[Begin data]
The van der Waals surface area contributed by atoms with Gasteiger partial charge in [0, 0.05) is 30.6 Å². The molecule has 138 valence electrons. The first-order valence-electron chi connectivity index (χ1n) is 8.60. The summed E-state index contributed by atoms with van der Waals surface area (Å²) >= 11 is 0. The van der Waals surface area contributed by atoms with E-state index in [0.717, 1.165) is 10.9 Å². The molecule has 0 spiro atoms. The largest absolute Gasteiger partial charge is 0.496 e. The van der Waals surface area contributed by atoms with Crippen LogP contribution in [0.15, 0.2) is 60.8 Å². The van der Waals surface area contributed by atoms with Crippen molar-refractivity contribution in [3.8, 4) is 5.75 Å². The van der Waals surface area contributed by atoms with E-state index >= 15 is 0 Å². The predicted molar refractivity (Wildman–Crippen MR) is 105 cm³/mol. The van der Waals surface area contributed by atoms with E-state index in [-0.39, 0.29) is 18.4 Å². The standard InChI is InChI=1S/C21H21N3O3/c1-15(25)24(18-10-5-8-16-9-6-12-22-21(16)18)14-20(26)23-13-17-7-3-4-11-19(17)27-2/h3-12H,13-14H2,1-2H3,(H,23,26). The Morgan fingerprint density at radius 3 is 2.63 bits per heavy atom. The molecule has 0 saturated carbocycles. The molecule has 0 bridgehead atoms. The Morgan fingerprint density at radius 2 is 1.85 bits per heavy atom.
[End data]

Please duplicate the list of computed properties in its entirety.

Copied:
The van der Waals surface area contributed by atoms with Gasteiger partial charge in [0, 0.05) is 30.6 Å². The molecule has 138 valence electrons. The first-order valence-electron chi connectivity index (χ1n) is 8.60. The summed E-state index contributed by atoms with van der Waals surface area (Å²) >= 11 is 0. The van der Waals surface area contributed by atoms with E-state index in [0.717, 1.165) is 10.9 Å². The molecule has 0 spiro atoms. The largest absolute Gasteiger partial charge is 0.496 e. The van der Waals surface area contributed by atoms with Crippen LogP contribution in [0.15, 0.2) is 60.8 Å². The van der Waals surface area contributed by atoms with Crippen molar-refractivity contribution in [3.8, 4) is 5.75 Å². The van der Waals surface area contributed by atoms with E-state index >= 15 is 0 Å². The predicted molar refractivity (Wildman–Crippen MR) is 105 cm³/mol. The van der Waals surface area contributed by atoms with E-state index in [-0.39, 0.29) is 18.4 Å². The standard InChI is InChI=1S/C21H21N3O3/c1-15(25)24(18-10-5-8-16-9-6-12-22-21(16)18)14-20(26)23-13-17-7-3-4-11-19(17)27-2/h3-12H,13-14H2,1-2H3,(H,23,26). The Morgan fingerprint density at radius 3 is 2.63 bits per heavy atom. The molecule has 0 saturated carbocycles. The molecule has 0 bridgehead atoms. The Morgan fingerprint density at radius 2 is 1.85 bits per heavy atom.